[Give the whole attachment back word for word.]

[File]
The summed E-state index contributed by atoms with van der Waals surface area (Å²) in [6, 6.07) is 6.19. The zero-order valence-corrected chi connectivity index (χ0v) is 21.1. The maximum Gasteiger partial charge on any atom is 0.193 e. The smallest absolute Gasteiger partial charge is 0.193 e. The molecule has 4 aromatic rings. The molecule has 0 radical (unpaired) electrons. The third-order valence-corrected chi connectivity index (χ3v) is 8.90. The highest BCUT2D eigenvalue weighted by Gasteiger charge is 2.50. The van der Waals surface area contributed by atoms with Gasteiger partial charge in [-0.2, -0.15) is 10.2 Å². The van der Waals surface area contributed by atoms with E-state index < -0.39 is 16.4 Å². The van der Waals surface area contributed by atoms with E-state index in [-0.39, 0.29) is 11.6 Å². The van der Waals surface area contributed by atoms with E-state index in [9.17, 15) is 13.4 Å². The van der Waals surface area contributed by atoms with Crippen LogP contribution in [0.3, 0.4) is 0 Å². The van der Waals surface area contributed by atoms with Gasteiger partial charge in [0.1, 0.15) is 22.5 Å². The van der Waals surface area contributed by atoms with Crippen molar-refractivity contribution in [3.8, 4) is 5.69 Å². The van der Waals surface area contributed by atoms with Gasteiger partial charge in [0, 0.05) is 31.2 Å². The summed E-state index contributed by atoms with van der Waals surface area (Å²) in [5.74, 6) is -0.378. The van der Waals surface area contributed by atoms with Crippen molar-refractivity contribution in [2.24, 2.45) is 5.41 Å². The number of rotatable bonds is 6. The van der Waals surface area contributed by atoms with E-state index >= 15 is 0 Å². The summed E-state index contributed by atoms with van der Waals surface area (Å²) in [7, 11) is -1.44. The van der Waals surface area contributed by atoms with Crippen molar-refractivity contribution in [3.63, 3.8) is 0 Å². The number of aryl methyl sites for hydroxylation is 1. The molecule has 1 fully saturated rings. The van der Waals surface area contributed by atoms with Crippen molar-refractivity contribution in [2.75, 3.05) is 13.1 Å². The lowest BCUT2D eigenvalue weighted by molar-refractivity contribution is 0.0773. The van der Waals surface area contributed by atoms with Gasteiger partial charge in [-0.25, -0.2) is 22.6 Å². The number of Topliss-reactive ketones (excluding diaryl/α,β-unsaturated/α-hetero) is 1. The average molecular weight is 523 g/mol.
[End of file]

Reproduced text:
The summed E-state index contributed by atoms with van der Waals surface area (Å²) in [6, 6.07) is 6.19. The zero-order valence-corrected chi connectivity index (χ0v) is 21.1. The maximum Gasteiger partial charge on any atom is 0.193 e. The smallest absolute Gasteiger partial charge is 0.193 e. The molecule has 4 aromatic rings. The molecule has 0 radical (unpaired) electrons. The third-order valence-corrected chi connectivity index (χ3v) is 8.90. The highest BCUT2D eigenvalue weighted by Gasteiger charge is 2.50. The van der Waals surface area contributed by atoms with Gasteiger partial charge in [-0.2, -0.15) is 10.2 Å². The van der Waals surface area contributed by atoms with E-state index < -0.39 is 16.4 Å². The van der Waals surface area contributed by atoms with E-state index in [-0.39, 0.29) is 11.6 Å². The van der Waals surface area contributed by atoms with E-state index in [9.17, 15) is 13.4 Å². The van der Waals surface area contributed by atoms with Crippen LogP contribution in [0.3, 0.4) is 0 Å². The van der Waals surface area contributed by atoms with Gasteiger partial charge in [0.1, 0.15) is 22.5 Å². The van der Waals surface area contributed by atoms with Crippen molar-refractivity contribution in [3.8, 4) is 5.69 Å². The van der Waals surface area contributed by atoms with Gasteiger partial charge in [0, 0.05) is 31.2 Å². The summed E-state index contributed by atoms with van der Waals surface area (Å²) in [5.74, 6) is -0.378. The van der Waals surface area contributed by atoms with Crippen molar-refractivity contribution in [2.24, 2.45) is 5.41 Å². The number of rotatable bonds is 6. The van der Waals surface area contributed by atoms with E-state index >= 15 is 0 Å². The summed E-state index contributed by atoms with van der Waals surface area (Å²) in [7, 11) is -1.44. The van der Waals surface area contributed by atoms with Crippen molar-refractivity contribution in [3.63, 3.8) is 0 Å². The number of aryl methyl sites for hydroxylation is 1. The molecule has 1 fully saturated rings. The van der Waals surface area contributed by atoms with Crippen molar-refractivity contribution in [2.75, 3.05) is 13.1 Å². The lowest BCUT2D eigenvalue weighted by molar-refractivity contribution is 0.0773. The van der Waals surface area contributed by atoms with Gasteiger partial charge in [-0.25, -0.2) is 22.6 Å². The number of Topliss-reactive ketones (excluding diaryl/α,β-unsaturated/α-hetero) is 1. The average molecular weight is 523 g/mol.